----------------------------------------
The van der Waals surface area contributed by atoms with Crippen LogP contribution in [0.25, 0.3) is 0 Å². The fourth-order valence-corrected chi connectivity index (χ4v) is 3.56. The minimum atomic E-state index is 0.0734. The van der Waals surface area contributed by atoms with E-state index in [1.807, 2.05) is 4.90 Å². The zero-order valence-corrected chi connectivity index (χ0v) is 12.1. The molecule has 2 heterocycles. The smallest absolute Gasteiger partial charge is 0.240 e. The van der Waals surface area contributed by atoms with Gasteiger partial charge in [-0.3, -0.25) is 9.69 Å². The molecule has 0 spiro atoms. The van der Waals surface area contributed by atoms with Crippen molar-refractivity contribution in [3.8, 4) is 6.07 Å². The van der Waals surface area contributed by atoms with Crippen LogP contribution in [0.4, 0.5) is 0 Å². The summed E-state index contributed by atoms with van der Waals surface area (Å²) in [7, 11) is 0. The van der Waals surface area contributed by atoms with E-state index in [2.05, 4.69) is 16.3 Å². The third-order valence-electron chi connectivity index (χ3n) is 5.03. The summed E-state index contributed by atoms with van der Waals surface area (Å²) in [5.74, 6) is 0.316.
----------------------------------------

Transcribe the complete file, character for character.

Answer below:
The van der Waals surface area contributed by atoms with Crippen LogP contribution in [0.25, 0.3) is 0 Å². The fourth-order valence-corrected chi connectivity index (χ4v) is 3.56. The minimum atomic E-state index is 0.0734. The van der Waals surface area contributed by atoms with E-state index in [1.807, 2.05) is 4.90 Å². The zero-order valence-corrected chi connectivity index (χ0v) is 12.1. The molecule has 2 heterocycles. The smallest absolute Gasteiger partial charge is 0.240 e. The van der Waals surface area contributed by atoms with Gasteiger partial charge in [-0.3, -0.25) is 9.69 Å². The molecule has 0 spiro atoms. The van der Waals surface area contributed by atoms with Crippen molar-refractivity contribution in [3.8, 4) is 6.07 Å². The van der Waals surface area contributed by atoms with Crippen LogP contribution in [0.4, 0.5) is 0 Å². The summed E-state index contributed by atoms with van der Waals surface area (Å²) in [7, 11) is 0. The van der Waals surface area contributed by atoms with E-state index in [2.05, 4.69) is 16.3 Å². The third-order valence-electron chi connectivity index (χ3n) is 5.03. The summed E-state index contributed by atoms with van der Waals surface area (Å²) in [5.74, 6) is 0.316.